The pain is something I don’t think I could ever be prepared for. And it is something I would never wish upon anyone. Well, I actually don’t like that saying because I don’t wish any sort of pain upon anyone but to put it in perspective, there are really no words to fully describe the pain or the experience before, during and after though I will attempt to describe it. 

After a recent migraine, someone asked me, “So, it’s just like a bad headache or a hangover that lasts really long?” Having experienced many bad headaches and some of the worst hangovers (not proud of it), this does not compare at all. Multiply that by…I can’t even come up with a number because there is just no reasonable, quantifiable comparison. Add in living in the dark for many days at a time, with limited communication to the outside world.

Grocery stores used to be fun for me. This may seem weird to some. My sister and I would love to walk around for hours looking at different items, observing people and also figuring out what meals they were making with the contents of their cart. It was always fun to observe what people were buying and what they were doing. I also wondered if the strategically picked pints of ice cream someone settled on were to help cope with some sort of grief or heartbreak like I had done a few times in the past. 

I woke one morning and decided to attempt to drive myself to the grocery store and shop alone. There are two big tasks here for me to accomplish. The first, driving to the store. I hadn’t been driving at all up until just a couple months ago due to my visual dysfunction. I had driven short distances, about ten times over the past three months. The second, grocery shopping alone. The grocery store was no longer enjoyable for me. I always have to give myself adequate notice of going to the grocery store and mentally prepare and then give myself a pep talk right before walking in. 

It’s like a huge mission I have to accomplish – I have to prepare a clear list of items and not venture off from the mission whatsoever. My motto is get in and get out, as quickly as humanly possible. I have experienced plenty of migraines and panic attacks in the grocery due to the over stimulating environment on my brain and visual system. My balance is always affected and finding items in the store is always a very difficult challenge because scanning is still not a working function of my brain. My brain starts to malfunction in busy and cluttered environments. I have relied on others to help me at the grocery store up until recently as I wanted to start challenging myself to do it alone at times to build up my tolerance. It is difficult losing that independence and I am finding it is very difficult to gain it back.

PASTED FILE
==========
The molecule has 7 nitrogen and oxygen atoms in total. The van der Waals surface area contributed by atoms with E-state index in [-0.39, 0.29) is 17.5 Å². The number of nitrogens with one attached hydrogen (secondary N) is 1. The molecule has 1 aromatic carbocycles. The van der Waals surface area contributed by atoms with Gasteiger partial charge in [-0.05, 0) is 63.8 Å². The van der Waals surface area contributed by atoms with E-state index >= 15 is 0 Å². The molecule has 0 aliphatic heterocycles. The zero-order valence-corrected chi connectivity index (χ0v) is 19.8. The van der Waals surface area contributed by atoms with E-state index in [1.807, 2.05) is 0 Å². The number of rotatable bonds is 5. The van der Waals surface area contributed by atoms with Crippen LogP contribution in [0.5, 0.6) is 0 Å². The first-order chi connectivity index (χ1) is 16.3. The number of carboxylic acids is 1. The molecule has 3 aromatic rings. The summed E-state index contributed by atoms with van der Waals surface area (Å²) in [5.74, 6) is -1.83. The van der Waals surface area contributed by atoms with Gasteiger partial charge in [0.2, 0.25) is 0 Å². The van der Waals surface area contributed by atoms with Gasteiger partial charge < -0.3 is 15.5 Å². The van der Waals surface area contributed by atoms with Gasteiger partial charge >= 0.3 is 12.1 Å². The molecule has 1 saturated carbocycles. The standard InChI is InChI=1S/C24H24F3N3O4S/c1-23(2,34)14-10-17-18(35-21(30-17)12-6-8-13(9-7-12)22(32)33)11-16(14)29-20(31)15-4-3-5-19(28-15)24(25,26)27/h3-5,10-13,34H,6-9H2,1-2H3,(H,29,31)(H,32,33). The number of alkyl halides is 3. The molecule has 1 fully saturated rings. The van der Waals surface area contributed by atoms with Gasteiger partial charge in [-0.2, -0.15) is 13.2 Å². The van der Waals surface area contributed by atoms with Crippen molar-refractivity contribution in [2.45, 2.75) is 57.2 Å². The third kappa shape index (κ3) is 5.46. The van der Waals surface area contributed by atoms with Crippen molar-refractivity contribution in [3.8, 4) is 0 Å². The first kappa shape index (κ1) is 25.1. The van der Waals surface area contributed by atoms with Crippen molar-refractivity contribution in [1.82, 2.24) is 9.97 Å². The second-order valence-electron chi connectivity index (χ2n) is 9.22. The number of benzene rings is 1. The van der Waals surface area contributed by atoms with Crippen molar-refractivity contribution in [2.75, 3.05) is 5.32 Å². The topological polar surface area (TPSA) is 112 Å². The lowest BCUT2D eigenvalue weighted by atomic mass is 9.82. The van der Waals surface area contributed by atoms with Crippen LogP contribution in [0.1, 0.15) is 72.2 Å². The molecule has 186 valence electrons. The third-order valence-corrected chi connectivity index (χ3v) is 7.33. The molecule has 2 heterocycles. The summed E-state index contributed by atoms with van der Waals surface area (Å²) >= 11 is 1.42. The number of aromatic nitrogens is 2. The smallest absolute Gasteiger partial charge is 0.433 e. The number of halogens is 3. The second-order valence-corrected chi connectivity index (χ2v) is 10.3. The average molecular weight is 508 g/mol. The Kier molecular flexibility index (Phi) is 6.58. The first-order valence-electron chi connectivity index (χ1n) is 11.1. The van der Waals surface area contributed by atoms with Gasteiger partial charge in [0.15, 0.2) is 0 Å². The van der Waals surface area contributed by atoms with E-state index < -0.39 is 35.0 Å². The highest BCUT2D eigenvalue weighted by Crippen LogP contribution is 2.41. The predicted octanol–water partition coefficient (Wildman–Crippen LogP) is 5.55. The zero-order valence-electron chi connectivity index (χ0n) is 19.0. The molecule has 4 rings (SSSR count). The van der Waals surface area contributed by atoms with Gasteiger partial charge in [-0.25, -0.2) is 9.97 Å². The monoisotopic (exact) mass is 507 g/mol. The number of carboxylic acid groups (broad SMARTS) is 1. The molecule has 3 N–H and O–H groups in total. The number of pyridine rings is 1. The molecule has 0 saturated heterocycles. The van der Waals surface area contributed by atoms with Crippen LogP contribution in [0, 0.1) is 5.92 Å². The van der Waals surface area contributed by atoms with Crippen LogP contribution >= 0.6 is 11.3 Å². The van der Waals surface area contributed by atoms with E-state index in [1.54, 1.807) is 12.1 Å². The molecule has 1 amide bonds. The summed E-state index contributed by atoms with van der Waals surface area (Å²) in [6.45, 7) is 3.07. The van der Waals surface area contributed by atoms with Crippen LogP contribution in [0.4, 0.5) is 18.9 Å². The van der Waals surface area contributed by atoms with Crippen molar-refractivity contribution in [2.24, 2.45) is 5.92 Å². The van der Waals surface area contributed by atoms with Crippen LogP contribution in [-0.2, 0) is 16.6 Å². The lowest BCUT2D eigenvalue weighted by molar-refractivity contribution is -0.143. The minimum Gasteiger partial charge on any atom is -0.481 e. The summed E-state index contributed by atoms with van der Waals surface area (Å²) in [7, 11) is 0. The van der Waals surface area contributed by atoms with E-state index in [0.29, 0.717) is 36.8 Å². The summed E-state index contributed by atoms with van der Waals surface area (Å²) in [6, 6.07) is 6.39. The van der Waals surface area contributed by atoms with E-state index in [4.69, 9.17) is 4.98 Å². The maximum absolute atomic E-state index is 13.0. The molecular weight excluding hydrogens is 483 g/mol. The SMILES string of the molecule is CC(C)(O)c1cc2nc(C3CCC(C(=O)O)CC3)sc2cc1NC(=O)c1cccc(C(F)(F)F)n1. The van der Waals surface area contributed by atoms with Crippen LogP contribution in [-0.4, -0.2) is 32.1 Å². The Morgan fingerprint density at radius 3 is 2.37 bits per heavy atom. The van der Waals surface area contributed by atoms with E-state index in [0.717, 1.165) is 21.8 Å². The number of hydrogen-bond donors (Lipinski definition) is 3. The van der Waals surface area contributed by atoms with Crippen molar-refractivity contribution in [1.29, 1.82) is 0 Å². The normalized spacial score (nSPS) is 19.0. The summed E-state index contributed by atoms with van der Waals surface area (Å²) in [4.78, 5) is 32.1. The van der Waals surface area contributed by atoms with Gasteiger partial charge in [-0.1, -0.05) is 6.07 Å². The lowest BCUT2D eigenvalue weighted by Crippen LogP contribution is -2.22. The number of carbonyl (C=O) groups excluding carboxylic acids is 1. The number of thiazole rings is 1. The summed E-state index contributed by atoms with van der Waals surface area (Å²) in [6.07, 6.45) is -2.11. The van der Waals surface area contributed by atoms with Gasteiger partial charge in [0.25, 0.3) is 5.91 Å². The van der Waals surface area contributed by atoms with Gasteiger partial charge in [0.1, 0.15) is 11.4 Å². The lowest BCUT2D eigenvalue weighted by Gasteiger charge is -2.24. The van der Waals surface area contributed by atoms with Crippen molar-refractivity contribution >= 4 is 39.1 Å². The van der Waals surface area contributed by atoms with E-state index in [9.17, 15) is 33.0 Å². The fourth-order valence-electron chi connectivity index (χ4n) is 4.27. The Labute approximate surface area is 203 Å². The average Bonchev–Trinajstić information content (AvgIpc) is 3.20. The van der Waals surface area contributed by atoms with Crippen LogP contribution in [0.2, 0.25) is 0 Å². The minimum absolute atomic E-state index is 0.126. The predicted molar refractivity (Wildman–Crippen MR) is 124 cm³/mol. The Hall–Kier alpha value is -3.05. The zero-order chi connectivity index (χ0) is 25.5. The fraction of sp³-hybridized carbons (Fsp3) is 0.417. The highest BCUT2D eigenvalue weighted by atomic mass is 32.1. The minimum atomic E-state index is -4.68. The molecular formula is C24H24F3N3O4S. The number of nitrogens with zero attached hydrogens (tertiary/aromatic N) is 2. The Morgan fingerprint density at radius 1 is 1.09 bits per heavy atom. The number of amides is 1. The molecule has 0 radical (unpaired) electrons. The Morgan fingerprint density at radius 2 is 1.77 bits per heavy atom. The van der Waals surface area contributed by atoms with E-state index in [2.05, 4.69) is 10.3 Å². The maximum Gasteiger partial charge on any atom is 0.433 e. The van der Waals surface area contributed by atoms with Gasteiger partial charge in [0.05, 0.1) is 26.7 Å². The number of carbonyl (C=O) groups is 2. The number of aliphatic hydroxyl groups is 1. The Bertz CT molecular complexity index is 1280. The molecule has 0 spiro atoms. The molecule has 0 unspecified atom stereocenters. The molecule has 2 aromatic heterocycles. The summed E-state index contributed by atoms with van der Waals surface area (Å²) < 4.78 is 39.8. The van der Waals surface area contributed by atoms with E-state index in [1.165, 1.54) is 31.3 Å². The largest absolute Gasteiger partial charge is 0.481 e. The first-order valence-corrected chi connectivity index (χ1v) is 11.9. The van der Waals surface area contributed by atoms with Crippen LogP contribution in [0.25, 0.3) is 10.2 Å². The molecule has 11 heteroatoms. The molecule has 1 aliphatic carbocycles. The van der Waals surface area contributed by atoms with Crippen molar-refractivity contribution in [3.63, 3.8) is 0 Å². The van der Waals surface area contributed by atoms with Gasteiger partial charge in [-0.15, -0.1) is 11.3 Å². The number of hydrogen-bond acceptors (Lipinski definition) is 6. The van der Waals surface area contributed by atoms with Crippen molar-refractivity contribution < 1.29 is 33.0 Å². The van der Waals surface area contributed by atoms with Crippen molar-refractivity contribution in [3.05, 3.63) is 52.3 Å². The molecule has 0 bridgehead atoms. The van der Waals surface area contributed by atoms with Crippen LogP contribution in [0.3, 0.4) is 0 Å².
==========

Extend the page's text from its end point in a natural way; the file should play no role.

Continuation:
I felt funny this morning but didn’t fully stop to recognize or acknowledge what this meant. My mind felt hazier than usual. I had been dealing with my nausea which is present almost 24/7 so that wasn’t unusual. But, after my usual mental preparation, I drive myself to the store. I make it to the parking lot where I feel even more off than before and the nausea has ramped up but still, I don’t stop to think of what is coming. I give myself a pep talk and head into the store. Get in and get out.

I’m standing in the produce section when it hits. The doom it brings is overwhelming. The ringing in my ears intensifies. I can feel my vision fluctuating as if I’m standing in the middle of a teeter totter and can’t find the perfect balance. It sways side to side, and is only a matter of time before it sways all the way to the downward spiral of migraine. This can’t be good.

An impending migraine. I rush out to the car. I feel sick and my head is throbbing. My eyes are so sensitive to light. It’s as if it is being directly absorbed as the storm is brewing, sending shocks of lightning throughout the entire surface of my brain. I feel my brain shutting down as I sit in the driver’s seat, unmoving. I try to will myself to get moving. Come on, Drew. I need to push through it and race the clock to get home before I lose my vision completely and I can’t function at all from the excruciating pain. I tell my sister so she can track my location on the drive home. 

I start the car and hope I can make it but unfortunately only make it ten minutes home before I have to pull over on the side of the road because my vision is tunneling and my head feels like it’s going to explode. I have to at least get to a safer spot. There’s a gas station just a block away and if I can just make it to that parking lot, that will allow me a safer place. I pull over in the gas station parking lot. I can no longer see much. Thank God for the favorites list on the phone because I’m able to call for someone to come pick me up and drive me home.

I go to my bedroom, close the blinds, turn my noise machine on to at least cover up some of the ringing in my ears, lie in pure darkness and wait for the storm to pass. Although it doesn’t and continues for six days which in migraine time feels like an eternity. Nothing touches the pain and it’s a waiting game. During that time, I missed many events, talked to only a couple people and was otherwise completely disconnected from everything. When it finally ends, it is a huge relief but unfortunately many unpleasant symptoms continue to haunt me for one to two weeks until I return to my abnormal normal baseline. I call this the “migraine hangover,” which is still not comparable to a typical hangover. Once the hangover clears, the next migraine hits and the cycle continues.